The Vanishing of Ethan Carter (XB1) Review

Ghost hunters.

There are a lot of games in the “walking simulator” genre. I have not played a ton of them. They have never been my style. After digging through What Remains of Edith Finch though, I have a newfound respect for the storytelling these games can provide. So when The Vanishing of Ethan Carter dropped onto Xbox One years after its initial release, I decided to check it out for myself.

The first thing I noticed upon entering its world is how gorgeous this game is. Being late to the party, developer The Astronauts were able to take advantage of Microsoft’s powerful new X console. The game runs beautifully and offers up two modes, one for resolution, and one for frame rate. The world of Ethan Carter is simply stunning. Lush vistas and worn down buildings really sell the world.

MSRP: $19.99
Platforms: XB1 (reviewed), PS4, PC
Price I’d Pay: $19.99

The story of Ethan Carter revolves around a boy who has gone missing. Players take on the role of Paul Prospero, a supernatural detective in hopes of finding out what happened to Ethan Carter. Ethan has been sending Paul fan mail for quite some time, but when the letters turn dire, Paul sets out to find the boy and discover just exactly what is going on.

The journey only lasts a few hours, but it is filled with plenty of interesting twists and turns that kept me engaged throughout. Where the game comes up short is its open-ended approach. Most narrative games work because of the design that leads players down a path. Ethan Carter does no such thing. The world is completely open and there are not arrows or guides to push players along. It is entirely up to the player to explore and discover everything.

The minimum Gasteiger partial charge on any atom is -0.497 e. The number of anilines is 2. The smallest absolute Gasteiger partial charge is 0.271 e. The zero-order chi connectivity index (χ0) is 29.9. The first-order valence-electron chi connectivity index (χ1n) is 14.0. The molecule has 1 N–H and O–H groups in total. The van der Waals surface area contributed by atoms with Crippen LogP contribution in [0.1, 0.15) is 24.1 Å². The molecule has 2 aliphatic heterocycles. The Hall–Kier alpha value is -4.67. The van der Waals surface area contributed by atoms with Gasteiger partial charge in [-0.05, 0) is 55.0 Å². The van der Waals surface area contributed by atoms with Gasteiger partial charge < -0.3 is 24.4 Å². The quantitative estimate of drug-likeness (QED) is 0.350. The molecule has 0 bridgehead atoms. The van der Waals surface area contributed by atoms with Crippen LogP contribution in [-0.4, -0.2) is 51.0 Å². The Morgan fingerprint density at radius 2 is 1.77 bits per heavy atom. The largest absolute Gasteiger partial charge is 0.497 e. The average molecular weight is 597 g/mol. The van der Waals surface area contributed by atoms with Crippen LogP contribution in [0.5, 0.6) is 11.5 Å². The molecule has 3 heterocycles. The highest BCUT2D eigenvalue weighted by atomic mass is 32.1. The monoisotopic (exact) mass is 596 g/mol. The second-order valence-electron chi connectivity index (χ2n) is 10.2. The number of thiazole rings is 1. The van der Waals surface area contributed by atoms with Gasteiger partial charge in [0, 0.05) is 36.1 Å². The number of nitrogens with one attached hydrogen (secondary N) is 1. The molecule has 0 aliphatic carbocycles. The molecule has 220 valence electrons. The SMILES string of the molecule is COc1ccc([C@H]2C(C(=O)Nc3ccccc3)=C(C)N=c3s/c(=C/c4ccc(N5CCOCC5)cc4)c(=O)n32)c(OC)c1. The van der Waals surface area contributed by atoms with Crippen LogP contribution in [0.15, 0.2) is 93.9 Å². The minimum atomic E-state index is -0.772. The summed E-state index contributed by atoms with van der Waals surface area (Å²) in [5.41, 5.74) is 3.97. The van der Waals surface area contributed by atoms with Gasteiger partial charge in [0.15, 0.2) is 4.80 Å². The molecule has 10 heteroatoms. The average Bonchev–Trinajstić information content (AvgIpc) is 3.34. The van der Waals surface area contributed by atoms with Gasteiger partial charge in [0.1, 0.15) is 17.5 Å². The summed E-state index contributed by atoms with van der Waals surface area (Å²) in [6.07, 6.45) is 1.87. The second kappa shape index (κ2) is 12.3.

At first it is liberating. I loved being able to discover things at my own pace. However, some of the design decisions led me in circles. Thankfully unlike other titles in the genre, Paul can move at a brisk pace. Which means searching the large environment doesn’t take longer than it has to.

What I did love about the game though is all the stuff it manages to throw at players. There is a nice mix of game types and puzzle design throughout the adventure. I just wish the game took the time to dive deeper into the characters within it. By the end I felt like there were a few too many plot holes for me to fully invest in some of the people I ran into along the way.

The Vanishing of Ethan Carter is a solid experience that I really enjoyed taking. It could have benefitted from a little more structure and fleshing out the characters a bit more. Still, it is great to finally have the game come to Xbox, and I am happy to have experienced it.

Review copy of game provided by publisher.

Good
  • Visually stunning
  • Diverse game play
  • New free roam mode
Bad
  • Characters not fleshed out enough
  • Confusing direction
8
Great
Ken McKown
Written by
Ken is the Editor-in-Chief of this hole in the wall and he loves to troll for the fun of it. He also enjoys long walks through Arkham Asylum and the cool air of Shadow Moses Island. His turn-ons include Mortal Kombat, Metal Gear Solid and StarCraft.

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